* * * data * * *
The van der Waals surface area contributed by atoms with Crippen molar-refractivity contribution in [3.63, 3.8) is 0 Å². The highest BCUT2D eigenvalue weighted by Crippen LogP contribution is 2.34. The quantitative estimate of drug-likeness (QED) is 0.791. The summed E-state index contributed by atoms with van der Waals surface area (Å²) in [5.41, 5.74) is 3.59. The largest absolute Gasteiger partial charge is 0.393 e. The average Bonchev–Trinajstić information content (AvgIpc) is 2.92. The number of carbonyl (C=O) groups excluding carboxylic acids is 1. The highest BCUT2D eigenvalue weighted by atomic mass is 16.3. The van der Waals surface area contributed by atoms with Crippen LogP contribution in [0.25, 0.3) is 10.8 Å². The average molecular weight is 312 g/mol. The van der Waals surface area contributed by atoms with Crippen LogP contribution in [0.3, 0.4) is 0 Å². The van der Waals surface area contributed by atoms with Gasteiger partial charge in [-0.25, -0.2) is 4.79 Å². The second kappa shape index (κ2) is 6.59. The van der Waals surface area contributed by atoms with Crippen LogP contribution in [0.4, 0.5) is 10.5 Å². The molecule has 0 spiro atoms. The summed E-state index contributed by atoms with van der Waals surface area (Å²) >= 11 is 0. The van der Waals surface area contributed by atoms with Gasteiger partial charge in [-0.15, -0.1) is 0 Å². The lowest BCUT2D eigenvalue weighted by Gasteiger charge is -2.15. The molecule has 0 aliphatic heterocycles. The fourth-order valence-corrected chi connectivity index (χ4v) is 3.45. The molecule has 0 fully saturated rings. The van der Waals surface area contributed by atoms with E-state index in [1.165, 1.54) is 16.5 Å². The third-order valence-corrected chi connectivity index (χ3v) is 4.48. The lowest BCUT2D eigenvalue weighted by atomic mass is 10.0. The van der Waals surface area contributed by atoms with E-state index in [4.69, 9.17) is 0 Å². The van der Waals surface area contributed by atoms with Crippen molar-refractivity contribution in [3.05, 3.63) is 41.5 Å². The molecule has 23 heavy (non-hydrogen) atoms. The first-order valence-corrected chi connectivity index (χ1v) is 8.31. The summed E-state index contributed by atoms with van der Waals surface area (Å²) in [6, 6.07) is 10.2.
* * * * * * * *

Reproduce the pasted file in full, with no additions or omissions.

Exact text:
The van der Waals surface area contributed by atoms with Crippen molar-refractivity contribution in [3.63, 3.8) is 0 Å². The highest BCUT2D eigenvalue weighted by Crippen LogP contribution is 2.34. The quantitative estimate of drug-likeness (QED) is 0.791. The summed E-state index contributed by atoms with van der Waals surface area (Å²) in [5.41, 5.74) is 3.59. The largest absolute Gasteiger partial charge is 0.393 e. The average Bonchev–Trinajstić information content (AvgIpc) is 2.92. The number of carbonyl (C=O) groups excluding carboxylic acids is 1. The highest BCUT2D eigenvalue weighted by atomic mass is 16.3. The van der Waals surface area contributed by atoms with Crippen LogP contribution in [0.25, 0.3) is 10.8 Å². The average molecular weight is 312 g/mol. The van der Waals surface area contributed by atoms with Crippen LogP contribution in [0.3, 0.4) is 0 Å². The van der Waals surface area contributed by atoms with Gasteiger partial charge in [-0.25, -0.2) is 4.79 Å². The second kappa shape index (κ2) is 6.59. The van der Waals surface area contributed by atoms with Crippen LogP contribution in [0.4, 0.5) is 10.5 Å². The molecule has 0 spiro atoms. The summed E-state index contributed by atoms with van der Waals surface area (Å²) >= 11 is 0. The van der Waals surface area contributed by atoms with Gasteiger partial charge in [-0.15, -0.1) is 0 Å². The lowest BCUT2D eigenvalue weighted by Gasteiger charge is -2.15. The molecule has 0 aliphatic heterocycles. The fourth-order valence-corrected chi connectivity index (χ4v) is 3.45. The molecule has 0 fully saturated rings. The van der Waals surface area contributed by atoms with E-state index in [1.165, 1.54) is 16.5 Å². The third-order valence-corrected chi connectivity index (χ3v) is 4.48. The lowest BCUT2D eigenvalue weighted by atomic mass is 10.0. The van der Waals surface area contributed by atoms with E-state index in [4.69, 9.17) is 0 Å². The van der Waals surface area contributed by atoms with Crippen molar-refractivity contribution in [3.05, 3.63) is 41.5 Å². The molecule has 23 heavy (non-hydrogen) atoms. The first-order valence-corrected chi connectivity index (χ1v) is 8.31. The summed E-state index contributed by atoms with van der Waals surface area (Å²) in [6, 6.07) is 10.2.